Richard Knill Freeman

Bolton architect






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St Simon and St Jude, Great Lever, Bolton

Built 1899-1901; unlisted (turned down for listing 2010); in use as theatre

Planning for the church began in about 1890 as as the nearby churches of St Michael and St Bartholomew were full to capacity The land was donated by the Earl of Bradford in 1895. The foundation cornerstone was laid on July 12, 1896 to the left of the south door. It was consecrated in 1901. The work was personally supervised by Knill Freeman and the Bolton Chronicle of 8 November 1901 reported that both he and Frank Freeman attended the opening.

The adjoining school was also by Freeman and Church House (1905) was by William Bradley, a pupil of Freeman and a local boy who attended the day school.

Pevsner describes it as: “Red brick and red Ruabon terracotta, the terracotta used to fine effect. Perp, with a SW tower nicely crisp but a litte undersized.”

The Building News of 28 July 1899 reported:


“Through the generosity of the late Rev Thomas Loxham MA, Rector of Great Lever, the rapidly increasing district of the neighbourhood of Rishton-lane is being provided with a new church, school and parsonage house. The foundation stone of the church was laid by the Bishop of Manchester on July 12. The site, situated at the junction of Forester Street and Rishton Lane has been given by the Earl of Bradford. The church will stand with the west front facing Rishton-lane and the tower at the south-west angle on the building will form a conspicuous landmark in the district. The church is arranged with lofty nave, with pillars and arcading of Bath stone, and side aisles, large chancel, transepts, and side chapel, vestries and organ-chamber. The chancel is well raised. The accommodation provided is for between 600 and 700. The style is Late Decorated. The school is placed behind the church fronting Forester-street and is a two-storey building on the central hall system with classrooms at each side. It will accommodate about 450, but is arranged for future extension to 650 places. A parsonage is also to be built in the vicinity. The materials throughout are red bricks, and red Ruabon terracotta with North-country green slates. The joiners’ work is to be of pitch-pine unvarnished. The contract for the building has been let to Mr William Townson of Bolton and the works are being carried out from the designs, and under the superintendence of, Mr R. Knill Freeman FRIBA, Bolton and Manchester. Mr W Harlow is the clerk of works.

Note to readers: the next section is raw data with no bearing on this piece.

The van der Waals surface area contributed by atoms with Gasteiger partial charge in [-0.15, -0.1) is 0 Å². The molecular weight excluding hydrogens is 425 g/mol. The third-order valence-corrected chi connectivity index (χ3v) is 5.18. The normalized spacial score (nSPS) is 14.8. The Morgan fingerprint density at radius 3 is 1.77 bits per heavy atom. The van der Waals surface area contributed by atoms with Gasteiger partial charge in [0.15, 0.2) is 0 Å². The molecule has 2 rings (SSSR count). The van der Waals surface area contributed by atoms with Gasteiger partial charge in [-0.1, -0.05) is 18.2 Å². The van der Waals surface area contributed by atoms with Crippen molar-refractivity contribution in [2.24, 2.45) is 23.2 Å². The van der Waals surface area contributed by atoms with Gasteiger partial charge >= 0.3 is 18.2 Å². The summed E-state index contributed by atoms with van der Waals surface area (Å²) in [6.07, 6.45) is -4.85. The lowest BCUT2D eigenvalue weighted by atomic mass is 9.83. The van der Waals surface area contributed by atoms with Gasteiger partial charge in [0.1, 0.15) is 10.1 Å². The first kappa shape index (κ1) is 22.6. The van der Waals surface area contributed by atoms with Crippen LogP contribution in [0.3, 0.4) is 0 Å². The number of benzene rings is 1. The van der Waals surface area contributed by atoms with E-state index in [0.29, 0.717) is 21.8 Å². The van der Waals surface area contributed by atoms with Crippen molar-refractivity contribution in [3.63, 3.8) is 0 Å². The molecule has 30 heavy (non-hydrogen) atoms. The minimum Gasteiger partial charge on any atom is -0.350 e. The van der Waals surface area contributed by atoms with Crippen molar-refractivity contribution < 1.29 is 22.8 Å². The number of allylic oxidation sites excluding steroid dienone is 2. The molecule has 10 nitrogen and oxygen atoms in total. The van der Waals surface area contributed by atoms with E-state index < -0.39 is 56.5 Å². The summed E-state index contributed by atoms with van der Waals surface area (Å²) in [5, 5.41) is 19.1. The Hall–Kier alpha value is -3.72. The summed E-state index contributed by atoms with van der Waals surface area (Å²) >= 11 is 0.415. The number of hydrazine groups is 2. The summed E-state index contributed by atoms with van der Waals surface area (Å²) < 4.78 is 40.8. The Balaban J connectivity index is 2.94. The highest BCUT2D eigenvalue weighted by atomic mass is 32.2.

The church features briefly in the BBC series “Life on Mars”.


Source

Building News 28 July 1899, p.116.

Bolton News article about conversion to theatre, February 2014, mentioning “the famous Bolton architect Richard Knill Freeman” (!)